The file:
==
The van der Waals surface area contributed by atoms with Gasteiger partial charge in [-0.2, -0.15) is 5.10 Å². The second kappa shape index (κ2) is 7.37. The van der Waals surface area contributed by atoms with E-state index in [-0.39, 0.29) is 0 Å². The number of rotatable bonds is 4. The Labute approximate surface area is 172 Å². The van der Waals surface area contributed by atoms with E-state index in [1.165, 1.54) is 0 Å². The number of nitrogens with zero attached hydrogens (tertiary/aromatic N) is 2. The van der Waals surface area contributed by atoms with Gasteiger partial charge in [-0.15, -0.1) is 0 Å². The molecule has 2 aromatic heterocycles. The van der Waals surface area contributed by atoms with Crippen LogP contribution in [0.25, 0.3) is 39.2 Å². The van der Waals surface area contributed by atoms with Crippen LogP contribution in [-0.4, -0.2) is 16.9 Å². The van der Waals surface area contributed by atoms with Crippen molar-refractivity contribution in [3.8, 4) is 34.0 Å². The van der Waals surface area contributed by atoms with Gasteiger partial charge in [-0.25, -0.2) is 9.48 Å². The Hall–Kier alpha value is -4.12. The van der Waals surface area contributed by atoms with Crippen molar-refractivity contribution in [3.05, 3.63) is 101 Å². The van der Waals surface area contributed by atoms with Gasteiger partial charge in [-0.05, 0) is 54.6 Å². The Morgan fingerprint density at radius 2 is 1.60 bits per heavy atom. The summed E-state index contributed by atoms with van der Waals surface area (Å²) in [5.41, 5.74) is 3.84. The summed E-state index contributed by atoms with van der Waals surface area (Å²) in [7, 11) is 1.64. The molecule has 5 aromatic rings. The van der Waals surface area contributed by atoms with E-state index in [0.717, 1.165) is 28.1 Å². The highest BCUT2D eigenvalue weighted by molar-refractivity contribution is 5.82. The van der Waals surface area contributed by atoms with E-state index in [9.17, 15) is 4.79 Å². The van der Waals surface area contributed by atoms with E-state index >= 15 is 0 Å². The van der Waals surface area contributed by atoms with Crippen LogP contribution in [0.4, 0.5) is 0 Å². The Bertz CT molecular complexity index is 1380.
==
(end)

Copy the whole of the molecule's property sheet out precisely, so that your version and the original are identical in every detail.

The van der Waals surface area contributed by atoms with Gasteiger partial charge in [-0.2, -0.15) is 5.10 Å². The second kappa shape index (κ2) is 7.37. The van der Waals surface area contributed by atoms with E-state index in [-0.39, 0.29) is 0 Å². The number of rotatable bonds is 4. The Labute approximate surface area is 172 Å². The van der Waals surface area contributed by atoms with E-state index in [1.165, 1.54) is 0 Å². The number of nitrogens with zero attached hydrogens (tertiary/aromatic N) is 2. The van der Waals surface area contributed by atoms with Gasteiger partial charge in [-0.15, -0.1) is 0 Å². The molecule has 2 aromatic heterocycles. The van der Waals surface area contributed by atoms with Crippen LogP contribution in [0.25, 0.3) is 39.2 Å². The van der Waals surface area contributed by atoms with Crippen LogP contribution in [-0.4, -0.2) is 16.9 Å². The van der Waals surface area contributed by atoms with Crippen molar-refractivity contribution in [3.8, 4) is 34.0 Å². The van der Waals surface area contributed by atoms with Gasteiger partial charge in [-0.25, -0.2) is 9.48 Å². The Hall–Kier alpha value is -4.12. The van der Waals surface area contributed by atoms with Crippen molar-refractivity contribution in [3.05, 3.63) is 101 Å². The van der Waals surface area contributed by atoms with Gasteiger partial charge in [-0.05, 0) is 54.6 Å². The Morgan fingerprint density at radius 2 is 1.60 bits per heavy atom. The summed E-state index contributed by atoms with van der Waals surface area (Å²) in [5.41, 5.74) is 3.84. The summed E-state index contributed by atoms with van der Waals surface area (Å²) in [7, 11) is 1.64. The molecule has 5 aromatic rings. The van der Waals surface area contributed by atoms with E-state index in [0.717, 1.165) is 28.1 Å². The highest BCUT2D eigenvalue weighted by molar-refractivity contribution is 5.82. The van der Waals surface area contributed by atoms with E-state index in [9.17, 15) is 4.79 Å². The van der Waals surface area contributed by atoms with E-state index >= 15 is 0 Å². The van der Waals surface area contributed by atoms with Crippen LogP contribution in [0.4, 0.5) is 0 Å². The Bertz CT molecular complexity index is 1380.